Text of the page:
The one at the Ped wasn't noisy at all. Just like you said.

Anne, Mama to Conner 2/27/04 blahblah.gif  Gabrielle 2/6/06 W/LMC-TCS, Neurogenic Bladder, AFO & KAFO wearer, Neurogenic Bowel energy.gif & Delaney 5/12/08 mischievous.gif &  Beethoven cat.gif& Gizmo cat.gif

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#7 of 17 Old 07-27-2010, 04:59 PM
 
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Subbing for info. My youngest hasn't been diagnosed yet (she's young, almost 2), but ever since she had RSV as a newborn she's had bronchial issues that are just getting worse. They seem to be viral-induced. Generally when she first starts wheezing we end up at the doctors or the ER, which sucks. The last time, we were nearly admitted but they were able to stabilize her after 4 treatments and an oral steroid (which she has had far, far too many of in her life).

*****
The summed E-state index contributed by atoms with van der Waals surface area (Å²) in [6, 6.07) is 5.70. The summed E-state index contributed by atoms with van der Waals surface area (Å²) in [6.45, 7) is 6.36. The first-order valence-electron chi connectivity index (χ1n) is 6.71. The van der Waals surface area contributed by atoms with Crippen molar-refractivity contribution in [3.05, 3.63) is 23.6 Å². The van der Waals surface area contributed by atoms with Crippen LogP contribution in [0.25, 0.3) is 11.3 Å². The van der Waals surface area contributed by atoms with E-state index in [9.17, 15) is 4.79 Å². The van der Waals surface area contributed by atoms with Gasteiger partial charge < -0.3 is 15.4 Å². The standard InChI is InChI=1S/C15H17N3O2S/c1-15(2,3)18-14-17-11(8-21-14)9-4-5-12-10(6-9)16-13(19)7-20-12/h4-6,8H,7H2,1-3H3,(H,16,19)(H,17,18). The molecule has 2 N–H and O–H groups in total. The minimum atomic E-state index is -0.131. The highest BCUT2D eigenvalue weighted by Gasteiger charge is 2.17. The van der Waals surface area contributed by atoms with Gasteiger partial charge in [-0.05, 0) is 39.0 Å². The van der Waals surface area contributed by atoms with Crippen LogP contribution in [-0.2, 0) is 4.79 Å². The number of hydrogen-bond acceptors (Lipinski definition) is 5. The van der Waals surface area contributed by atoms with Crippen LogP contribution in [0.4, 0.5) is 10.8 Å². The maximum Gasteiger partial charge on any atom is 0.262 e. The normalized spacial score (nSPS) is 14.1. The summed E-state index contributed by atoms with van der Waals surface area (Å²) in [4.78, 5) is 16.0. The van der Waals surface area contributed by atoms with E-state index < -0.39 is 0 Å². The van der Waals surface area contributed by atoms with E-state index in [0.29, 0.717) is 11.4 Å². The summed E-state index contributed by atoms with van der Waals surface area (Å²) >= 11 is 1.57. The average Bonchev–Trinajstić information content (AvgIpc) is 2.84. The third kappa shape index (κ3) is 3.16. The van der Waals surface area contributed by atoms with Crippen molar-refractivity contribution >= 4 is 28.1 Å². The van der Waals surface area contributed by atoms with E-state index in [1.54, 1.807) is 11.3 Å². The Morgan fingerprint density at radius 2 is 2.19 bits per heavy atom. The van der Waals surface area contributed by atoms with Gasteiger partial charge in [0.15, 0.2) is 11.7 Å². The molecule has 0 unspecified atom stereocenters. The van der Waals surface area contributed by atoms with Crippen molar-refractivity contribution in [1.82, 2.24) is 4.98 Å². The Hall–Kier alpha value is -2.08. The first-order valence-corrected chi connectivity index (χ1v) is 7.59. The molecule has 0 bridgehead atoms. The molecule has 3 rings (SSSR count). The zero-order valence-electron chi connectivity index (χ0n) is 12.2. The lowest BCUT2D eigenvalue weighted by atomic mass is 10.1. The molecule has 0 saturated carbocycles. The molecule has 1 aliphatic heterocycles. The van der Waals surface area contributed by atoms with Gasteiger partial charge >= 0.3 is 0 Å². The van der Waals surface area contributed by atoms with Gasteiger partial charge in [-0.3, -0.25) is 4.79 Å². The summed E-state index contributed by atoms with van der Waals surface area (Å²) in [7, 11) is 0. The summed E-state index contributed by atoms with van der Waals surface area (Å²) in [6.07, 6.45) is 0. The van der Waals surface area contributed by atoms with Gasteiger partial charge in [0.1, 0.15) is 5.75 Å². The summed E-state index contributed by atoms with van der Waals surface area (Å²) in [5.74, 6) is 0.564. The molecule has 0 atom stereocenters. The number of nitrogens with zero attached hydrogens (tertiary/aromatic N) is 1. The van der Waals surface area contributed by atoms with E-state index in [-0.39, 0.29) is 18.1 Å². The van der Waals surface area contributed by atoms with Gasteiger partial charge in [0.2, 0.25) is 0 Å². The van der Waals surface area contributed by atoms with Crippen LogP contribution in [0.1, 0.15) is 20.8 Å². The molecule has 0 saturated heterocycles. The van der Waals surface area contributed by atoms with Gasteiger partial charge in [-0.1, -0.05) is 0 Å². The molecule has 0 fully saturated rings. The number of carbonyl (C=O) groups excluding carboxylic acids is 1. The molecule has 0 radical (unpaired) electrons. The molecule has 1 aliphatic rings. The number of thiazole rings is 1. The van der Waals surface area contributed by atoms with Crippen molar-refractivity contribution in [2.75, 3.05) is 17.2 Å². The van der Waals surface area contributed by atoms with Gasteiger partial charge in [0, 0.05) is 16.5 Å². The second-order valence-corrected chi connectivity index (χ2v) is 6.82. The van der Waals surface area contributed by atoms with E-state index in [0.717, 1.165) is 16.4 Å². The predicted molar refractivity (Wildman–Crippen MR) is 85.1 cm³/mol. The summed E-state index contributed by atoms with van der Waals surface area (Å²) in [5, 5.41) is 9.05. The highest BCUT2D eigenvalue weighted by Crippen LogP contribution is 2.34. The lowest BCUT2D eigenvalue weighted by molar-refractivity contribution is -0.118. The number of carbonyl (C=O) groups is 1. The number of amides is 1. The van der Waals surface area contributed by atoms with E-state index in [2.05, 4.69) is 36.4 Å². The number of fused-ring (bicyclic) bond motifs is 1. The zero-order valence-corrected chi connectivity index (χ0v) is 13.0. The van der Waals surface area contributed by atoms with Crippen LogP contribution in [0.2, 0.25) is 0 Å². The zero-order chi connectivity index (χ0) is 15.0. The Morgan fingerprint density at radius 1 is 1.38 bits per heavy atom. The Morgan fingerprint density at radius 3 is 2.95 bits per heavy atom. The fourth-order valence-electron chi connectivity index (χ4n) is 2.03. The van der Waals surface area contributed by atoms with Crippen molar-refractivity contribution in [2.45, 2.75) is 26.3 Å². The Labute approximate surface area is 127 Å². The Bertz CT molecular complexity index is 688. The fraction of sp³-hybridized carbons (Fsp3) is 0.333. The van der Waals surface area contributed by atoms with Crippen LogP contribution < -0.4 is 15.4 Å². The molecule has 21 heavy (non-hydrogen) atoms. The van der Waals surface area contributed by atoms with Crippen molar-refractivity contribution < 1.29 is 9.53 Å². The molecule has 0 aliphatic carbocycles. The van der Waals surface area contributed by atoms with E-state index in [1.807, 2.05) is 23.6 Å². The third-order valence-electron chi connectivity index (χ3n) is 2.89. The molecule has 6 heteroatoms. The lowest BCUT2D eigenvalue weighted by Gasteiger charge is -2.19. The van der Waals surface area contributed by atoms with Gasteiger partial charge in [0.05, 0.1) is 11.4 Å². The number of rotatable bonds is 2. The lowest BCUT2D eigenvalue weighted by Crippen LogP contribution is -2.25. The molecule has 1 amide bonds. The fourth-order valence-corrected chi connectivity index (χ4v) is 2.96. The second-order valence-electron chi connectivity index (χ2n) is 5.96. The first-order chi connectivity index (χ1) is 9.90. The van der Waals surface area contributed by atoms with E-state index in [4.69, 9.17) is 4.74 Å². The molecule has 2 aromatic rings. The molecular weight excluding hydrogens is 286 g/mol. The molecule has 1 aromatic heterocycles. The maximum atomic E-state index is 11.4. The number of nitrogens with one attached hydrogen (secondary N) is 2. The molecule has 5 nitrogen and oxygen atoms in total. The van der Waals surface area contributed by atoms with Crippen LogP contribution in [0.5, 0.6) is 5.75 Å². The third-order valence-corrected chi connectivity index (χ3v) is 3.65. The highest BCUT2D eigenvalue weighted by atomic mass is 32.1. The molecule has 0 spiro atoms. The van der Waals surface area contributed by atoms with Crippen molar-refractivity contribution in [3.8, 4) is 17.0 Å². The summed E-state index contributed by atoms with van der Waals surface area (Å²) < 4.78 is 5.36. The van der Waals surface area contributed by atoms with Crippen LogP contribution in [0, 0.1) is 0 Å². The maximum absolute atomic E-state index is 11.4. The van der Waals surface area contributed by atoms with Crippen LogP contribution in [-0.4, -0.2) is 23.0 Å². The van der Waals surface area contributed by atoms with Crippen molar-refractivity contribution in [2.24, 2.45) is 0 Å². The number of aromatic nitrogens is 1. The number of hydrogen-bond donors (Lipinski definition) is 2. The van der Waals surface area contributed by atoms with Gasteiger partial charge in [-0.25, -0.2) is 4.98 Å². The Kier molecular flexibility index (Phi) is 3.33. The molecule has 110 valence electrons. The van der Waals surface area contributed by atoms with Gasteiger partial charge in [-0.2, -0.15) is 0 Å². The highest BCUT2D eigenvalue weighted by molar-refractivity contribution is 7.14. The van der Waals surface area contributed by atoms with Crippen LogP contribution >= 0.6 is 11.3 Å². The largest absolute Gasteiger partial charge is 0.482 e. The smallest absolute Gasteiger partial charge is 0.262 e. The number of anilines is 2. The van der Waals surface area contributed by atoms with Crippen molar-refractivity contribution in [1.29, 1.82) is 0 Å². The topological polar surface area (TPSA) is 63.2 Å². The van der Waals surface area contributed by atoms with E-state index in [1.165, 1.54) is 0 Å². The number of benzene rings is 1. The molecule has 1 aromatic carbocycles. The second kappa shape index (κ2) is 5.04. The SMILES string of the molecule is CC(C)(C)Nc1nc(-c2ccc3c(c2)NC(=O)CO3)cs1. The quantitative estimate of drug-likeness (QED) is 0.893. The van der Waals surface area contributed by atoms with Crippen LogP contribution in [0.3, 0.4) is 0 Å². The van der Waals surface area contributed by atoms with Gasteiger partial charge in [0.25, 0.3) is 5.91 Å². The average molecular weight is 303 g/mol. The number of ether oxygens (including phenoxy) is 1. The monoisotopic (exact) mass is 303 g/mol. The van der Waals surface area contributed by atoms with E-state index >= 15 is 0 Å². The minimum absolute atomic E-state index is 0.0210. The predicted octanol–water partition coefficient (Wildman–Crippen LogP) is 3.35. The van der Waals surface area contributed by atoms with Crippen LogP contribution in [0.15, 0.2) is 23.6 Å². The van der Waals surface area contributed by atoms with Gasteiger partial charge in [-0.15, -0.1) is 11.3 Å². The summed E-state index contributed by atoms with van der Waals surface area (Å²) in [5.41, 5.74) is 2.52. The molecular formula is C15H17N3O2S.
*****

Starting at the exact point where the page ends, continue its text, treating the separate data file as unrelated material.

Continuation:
Right now she's on Pulmicort twice a day with Xopenex when she has coughing/wheezing. We've also used Duo-neb in the past. Albuterol gives her the shakes. We use a home nebulizer, one of the older style ones, but luckily the noise doesn't bother her.

Her older sister has a much milder version of this, but hers seem to be environmental allergy induced and Singulair has been AWESOME for her... no sicknesses in over a year. It didn't work for the younger one though.

Liz, mommy to DD1 (June 2006) and DD2 (August 2008) :
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#8 of 17 Old 07-27-2010, 05:13 PM